You cannot get pregnant if you have PCOS.
Simply not true. You may need extra help, but it is 100% possible.
Taking the Pill is a good treatment for PCOS.
The Pill is more of a band-aid. It will mask the symptoms, but the root cause will still be there. It is always better to work on the roots to a problem than simply cover up what problems the root is causing.
You did something to cause it.
The actual cause/s of PCOS is/are unknown at this time. This doesn’t mean that you cannot get to the root cause and actually help your symptoms. It means no one really knows yet how these conditions started off. Is it genetic, environmental, chemical, etc?
One of the defining traits of a syndrome is that the cause is unknown.
And while you did nothing to cause it, there are steps you can take to make it all a bit easier!
What is True of PCOS?
PCOS can lead to many serious diseases if left untreated or undiagnosed.
Having PCOS puts you at greater risk of developing:
- heart disease,
- high cholesterol,
- high blood pressure,
- subclinical hypothyroidism,
- autoimmune conditions, and
- endometrial cancer.
This is a pretty intense list.
PCOS affects as many as 10% of people with ovaries.
I have seen numbers as low as 2% and as high as 20%.
This tells me that no one really knows how many people are affected by this.
I did see that as many as 50% of this population may go undiagnosed, which is a scary thought when the risks down the line have such dire consequences.
PCOS is a hormonal disorder that is characterized by the overproduction of androgens like testosterone which leads to the prevention of regular ovulation.
Hence the irregular cycles and infertility if left undiagnosed and untreated.
We also know that hormones are greatly impacted in a body with PCOS.
So let’s talk about hormones!
In this series, I will be talking a lot about hormones and the connections they have to body functions and specifically PCOS and its symptoms.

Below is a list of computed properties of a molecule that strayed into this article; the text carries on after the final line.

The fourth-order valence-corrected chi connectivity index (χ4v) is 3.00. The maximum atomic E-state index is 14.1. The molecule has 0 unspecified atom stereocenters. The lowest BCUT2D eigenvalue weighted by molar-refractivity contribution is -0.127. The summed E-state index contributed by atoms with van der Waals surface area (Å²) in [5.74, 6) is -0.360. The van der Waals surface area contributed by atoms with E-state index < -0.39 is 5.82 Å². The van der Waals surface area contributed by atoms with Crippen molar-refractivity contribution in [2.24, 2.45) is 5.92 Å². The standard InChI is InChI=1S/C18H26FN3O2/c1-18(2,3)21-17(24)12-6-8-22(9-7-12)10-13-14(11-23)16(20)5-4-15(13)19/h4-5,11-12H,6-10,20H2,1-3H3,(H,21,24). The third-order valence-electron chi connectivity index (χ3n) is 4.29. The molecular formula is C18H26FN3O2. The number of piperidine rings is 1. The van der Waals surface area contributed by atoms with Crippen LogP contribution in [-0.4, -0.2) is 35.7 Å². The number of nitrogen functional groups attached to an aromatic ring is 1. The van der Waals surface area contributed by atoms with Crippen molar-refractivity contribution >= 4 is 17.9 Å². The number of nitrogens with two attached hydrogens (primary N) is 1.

For this reason, I want to talk generally about hormones first to give you a good basis for understanding what is to come.
I love hormone talk, and I want to bring you in on the hormone love too!
Hormones are simply chemical messengers in the body.
They are usually created by endocrine glands, but they can also be introduced to the body knowingly (like in the case of medications) and/or unknowingly (through food, beauty products, and other chemicals.)
Your body is constantly working to stay in a state of homeostasis.
This simply means balance.
Your body knows the exact amount of glucose to have in the bloodstream, for example. (The exception to this is diabetes.)
When the level goes below or over what is in balance, there is a message sent out to specific organs/tissues to correct these levels.
This is called a feedback loop.
All of this is done through your crafty hormones.
Hormones are created and released to do a very specific job.
This can be to tell another gland to produce and release a specific hormone/protein/chemical which then goes on to affect another gland or it can be the one that directly takes the action to bring levels back into balance.
PCOS greatly impacts hormone balance.
A Hormone Example
A quick example of this is when you eat a few delicious cookies!
With this intake of sugar, the body starts to respond.
There are special cells in the pancreas (an endocrine gland) that are constantly monitoring blood glucose levels.
When the levels are too high, the pancreas responds by releasing insulin.
Insulin then communicates with the cells in the body to intake more glucose right now because there is an excess.
When the blood glucose levels move back to normal, the pancreas stops the release of insulin while it keeps monitoring the blood.
The pancreas will also respond when blood glucose levels are too low.
It will then release glucagon which travels to the liver to give the message that the liver needs to convert glycogen (the version of glucose stored in the liver) to glucose and release it into the bloodstream.
The pancreas will then notice this change and stop responding to the low blood glucose levels because they are now within a normal range.
That’s the long and short of it.
I used sugar and insulin as an example here because it comes into play with PCOS and its symptoms.
Your body is doing this all day, every day, and it is monitoring countless data points to keep your body at homeostasis/balance. It is truly incredible.
Polycystic ovary syndrome is multi-faceted, and the more I learn, the less I feel I know and the more I want to learn.
It seems like it’s a deep, never-ending rabbit hole!
In the next article, I will go through the various ways all of the hormones and systems involved interact and mingle.
Everything is connected.
If you like what was shared here, share it with your friends and family.
Yours in plant love,
If you feel like you need personalized guidance from Carly…
I invite you to book a FREE Hormone Clarity Assessment by clicking on the button below!